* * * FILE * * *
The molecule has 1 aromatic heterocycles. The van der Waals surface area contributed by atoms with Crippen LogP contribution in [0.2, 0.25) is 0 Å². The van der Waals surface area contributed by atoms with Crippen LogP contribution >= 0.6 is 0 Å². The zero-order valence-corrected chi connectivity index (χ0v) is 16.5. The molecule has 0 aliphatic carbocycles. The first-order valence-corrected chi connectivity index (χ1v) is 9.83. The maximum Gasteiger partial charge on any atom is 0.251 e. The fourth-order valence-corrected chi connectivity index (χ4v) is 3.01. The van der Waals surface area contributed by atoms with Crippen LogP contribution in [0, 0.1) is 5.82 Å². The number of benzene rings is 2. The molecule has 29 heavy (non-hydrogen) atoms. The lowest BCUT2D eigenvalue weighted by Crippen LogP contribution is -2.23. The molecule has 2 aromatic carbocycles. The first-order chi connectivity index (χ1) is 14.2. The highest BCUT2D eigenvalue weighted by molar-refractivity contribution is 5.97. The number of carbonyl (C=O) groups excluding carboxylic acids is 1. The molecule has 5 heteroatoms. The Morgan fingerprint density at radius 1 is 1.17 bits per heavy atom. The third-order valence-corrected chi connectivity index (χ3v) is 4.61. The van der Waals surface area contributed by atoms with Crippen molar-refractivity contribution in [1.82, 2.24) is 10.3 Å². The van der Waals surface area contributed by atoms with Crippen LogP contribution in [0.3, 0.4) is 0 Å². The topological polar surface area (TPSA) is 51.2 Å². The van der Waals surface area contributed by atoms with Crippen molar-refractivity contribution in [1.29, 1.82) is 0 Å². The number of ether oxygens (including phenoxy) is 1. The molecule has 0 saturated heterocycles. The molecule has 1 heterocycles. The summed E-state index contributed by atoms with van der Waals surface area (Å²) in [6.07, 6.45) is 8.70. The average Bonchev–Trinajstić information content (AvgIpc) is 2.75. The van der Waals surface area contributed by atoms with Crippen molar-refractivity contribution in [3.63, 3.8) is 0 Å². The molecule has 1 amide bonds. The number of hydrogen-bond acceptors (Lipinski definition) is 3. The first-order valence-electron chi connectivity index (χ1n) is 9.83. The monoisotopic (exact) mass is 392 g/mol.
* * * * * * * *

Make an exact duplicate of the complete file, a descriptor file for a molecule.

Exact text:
The molecule has 1 aromatic heterocycles. The van der Waals surface area contributed by atoms with Crippen LogP contribution in [0.2, 0.25) is 0 Å². The van der Waals surface area contributed by atoms with Crippen LogP contribution >= 0.6 is 0 Å². The zero-order valence-corrected chi connectivity index (χ0v) is 16.5. The molecule has 0 aliphatic carbocycles. The first-order valence-corrected chi connectivity index (χ1v) is 9.83. The maximum Gasteiger partial charge on any atom is 0.251 e. The fourth-order valence-corrected chi connectivity index (χ4v) is 3.01. The van der Waals surface area contributed by atoms with Crippen LogP contribution in [0, 0.1) is 5.82 Å². The number of benzene rings is 2. The molecule has 29 heavy (non-hydrogen) atoms. The lowest BCUT2D eigenvalue weighted by Crippen LogP contribution is -2.23. The molecule has 2 aromatic carbocycles. The first-order chi connectivity index (χ1) is 14.2. The highest BCUT2D eigenvalue weighted by molar-refractivity contribution is 5.97. The number of carbonyl (C=O) groups excluding carboxylic acids is 1. The molecule has 5 heteroatoms. The Morgan fingerprint density at radius 1 is 1.17 bits per heavy atom. The third-order valence-corrected chi connectivity index (χ3v) is 4.61. The van der Waals surface area contributed by atoms with Crippen molar-refractivity contribution in [1.82, 2.24) is 10.3 Å². The van der Waals surface area contributed by atoms with Crippen LogP contribution in [0.3, 0.4) is 0 Å². The topological polar surface area (TPSA) is 51.2 Å². The van der Waals surface area contributed by atoms with Crippen molar-refractivity contribution in [1.29, 1.82) is 0 Å². The number of ether oxygens (including phenoxy) is 1. The molecule has 0 saturated heterocycles. The molecule has 1 heterocycles. The summed E-state index contributed by atoms with van der Waals surface area (Å²) in [6.07, 6.45) is 8.70. The average Bonchev–Trinajstić information content (AvgIpc) is 2.75. The van der Waals surface area contributed by atoms with Crippen molar-refractivity contribution in [3.63, 3.8) is 0 Å². The molecule has 1 amide bonds. The number of hydrogen-bond acceptors (Lipinski definition) is 3. The first-order valence-electron chi connectivity index (χ1n) is 9.83. The monoisotopic (exact) mass is 392 g/mol.